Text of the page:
How did the artists respond when you approached them about recording with you?

The first reaction was positive, and the artists were excited at the thought of doing something different. Rose Ann Cash said, “oh my gosh, this is so out of my wheelhouse, but I am so excited” and that was the general feelings. I knew that Allison Krause could sing standards because she sang a Johnny Mercer song on the soundtrack in “The Garden of Good and Evil” and of course, with all her Grammys, she could sing anything. And I knew they could all do it and I chose songs so carefully that, everybody loved the choices. Like when I suggested “I Got Rhythm “to Brad Paisley, he said, “I know exactly what to do with this.” Those were his exact words. And with Lye Lovett, with Clap Yo’ Hands,” it was something that I felt he would want to do, and he was, and he loved it. And it was just fun.

Why did you choose the artists you did?

I love all their voices and tried to imagine them singing the Gershwin canon and that was the biggest and most important factor/

How was Liza Minnelli involved?

Liza was the executive producer and the reason for that was she grew up with Gershwin music and she knows Gershwin songs as well as I do and when I told her I was starting to work on the project she said, “Can I help?” And I said “Sure!!” She went through song lists and was coming up with ideas saying with “what about his and what about that?” It’s a family connection for her because her father worked with both George and Ira Gershwin on Broadway and her mother starred in the movie “Girl Crazy” and at the last minute really, I asked Liza to be a participant in it because, obviously she is not a country singer, but she wanted to do “Embraceable You” as an homage to her father and her mother. It was her father’s favorite song, and her mother sang it in a movie so that is why we did it

Have you considered making a TV special out of it?

I will let you handle the scheduling. (laughs)

It would make a good one, don’t you agree?

Absolutely.

I could see you on the Grand Ole Opry stage.

I am supposed to be on the Grand Old Opry stage on May 20 (his Opry debut)

Sandi Patty – Courtesy of The Center For The Performing Arts. Used with permission.

You are sharing the Palladium stage in a concert with Sandi Patty on May 7. How many times have the two of you performed together?

Sandy and I have only performed together once. If you know here, the minute you meet her, there is an immediate connection. Certainly, we connected both musically and personally and when we did a show previously at the Palladium, we had the opportunity to spend a good deal of time together during rehearsal and preparation. She is just a love of a human being and, of course, once of the greatest singers of any time, any place. I remember after finishing her set, she came back on stage and I said, “And Jews love her too!” And she thought that was the funniest thing she ever heard, and she asked me “Can I put hat on my website?” and I said “Please, whatever you like.”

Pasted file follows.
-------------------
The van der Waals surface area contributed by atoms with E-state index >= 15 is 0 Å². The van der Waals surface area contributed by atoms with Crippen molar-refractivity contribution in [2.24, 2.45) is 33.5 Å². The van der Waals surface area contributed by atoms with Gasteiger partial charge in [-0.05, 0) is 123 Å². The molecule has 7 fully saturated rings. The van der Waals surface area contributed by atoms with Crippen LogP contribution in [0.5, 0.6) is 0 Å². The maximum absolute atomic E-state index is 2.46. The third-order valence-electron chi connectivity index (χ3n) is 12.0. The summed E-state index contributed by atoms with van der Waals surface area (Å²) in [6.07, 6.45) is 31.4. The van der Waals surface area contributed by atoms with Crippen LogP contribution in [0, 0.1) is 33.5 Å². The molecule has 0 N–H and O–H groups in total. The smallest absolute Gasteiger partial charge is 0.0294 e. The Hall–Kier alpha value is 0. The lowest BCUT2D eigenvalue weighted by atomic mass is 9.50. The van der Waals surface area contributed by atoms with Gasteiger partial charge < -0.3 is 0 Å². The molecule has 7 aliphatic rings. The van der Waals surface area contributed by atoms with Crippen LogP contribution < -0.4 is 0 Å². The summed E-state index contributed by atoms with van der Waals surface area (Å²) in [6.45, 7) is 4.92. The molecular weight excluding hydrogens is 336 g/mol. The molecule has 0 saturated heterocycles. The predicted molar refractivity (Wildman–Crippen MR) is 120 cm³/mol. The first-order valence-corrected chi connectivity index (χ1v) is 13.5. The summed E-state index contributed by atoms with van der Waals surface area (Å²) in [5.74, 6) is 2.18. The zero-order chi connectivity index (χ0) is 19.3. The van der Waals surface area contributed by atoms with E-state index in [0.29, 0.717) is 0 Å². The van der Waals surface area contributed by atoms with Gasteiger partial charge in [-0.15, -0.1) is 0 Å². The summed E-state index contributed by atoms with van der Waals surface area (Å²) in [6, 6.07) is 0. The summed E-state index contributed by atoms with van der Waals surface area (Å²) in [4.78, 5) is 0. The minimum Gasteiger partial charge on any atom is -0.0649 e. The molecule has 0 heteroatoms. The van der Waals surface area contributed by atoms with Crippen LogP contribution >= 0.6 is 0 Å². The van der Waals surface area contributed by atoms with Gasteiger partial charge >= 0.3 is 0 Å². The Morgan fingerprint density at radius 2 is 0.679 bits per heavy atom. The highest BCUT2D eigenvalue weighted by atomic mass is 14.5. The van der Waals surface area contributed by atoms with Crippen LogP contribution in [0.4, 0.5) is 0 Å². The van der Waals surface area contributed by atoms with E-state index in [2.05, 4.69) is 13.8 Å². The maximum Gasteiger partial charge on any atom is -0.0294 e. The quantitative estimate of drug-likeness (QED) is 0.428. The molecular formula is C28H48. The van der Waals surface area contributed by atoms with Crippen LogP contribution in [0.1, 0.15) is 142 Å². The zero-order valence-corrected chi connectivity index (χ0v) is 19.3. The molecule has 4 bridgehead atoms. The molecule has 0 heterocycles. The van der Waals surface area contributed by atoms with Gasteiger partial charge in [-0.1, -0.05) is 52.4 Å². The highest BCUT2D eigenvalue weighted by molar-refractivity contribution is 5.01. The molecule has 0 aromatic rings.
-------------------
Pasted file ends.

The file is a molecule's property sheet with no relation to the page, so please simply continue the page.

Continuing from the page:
She has also been a mentor for you Songbook Academy, hasn’t she?

Yes. She has a gift for being able to communicate and impart her art to others. That is a separate talent and she certainly inspired young people with whom she is mentoring.

What can you tell me about your concert with Sandi?

We do have some things planned together.  I do not know that Sandy is planning in her set, but we will have separate sequences and a number of things together. One of the things we love is Broadway. And we previously did “Some Enchanted Evening” which I hope we will reprise but we have some other things planned as well so they will be real duets.

How are you feeling about the current state of the Center?

One on the wonderful things about the Palladium is that all the research and careful planning that went into the creation of the Center has pretty much come to pass in that it fills a need for the communities in the area, not only Carmel, but all the surrounding communities beyond. Research showed it would add to the attendance of arts all through the area. I know there were so many people who were so concerned that a performing arts center in Carmel would take away from the audiences in Indianapolis and research said that would not happen ad indeed that is the case. More people have come to the area, and it has only helped to build up the arts community and that is what we knew from the start and believed would happen has happened. So, in that sense, it has been a tremendous gift for all of us to be able to help others in the community to join in strengthening the arts in any way we can. Through the last several years we have discovered many new friends of the Performing Arts Center because of the necessity to be virtual and that has connected us to people in a much stronger way than we could have ever dreamed of happening.

All over the world?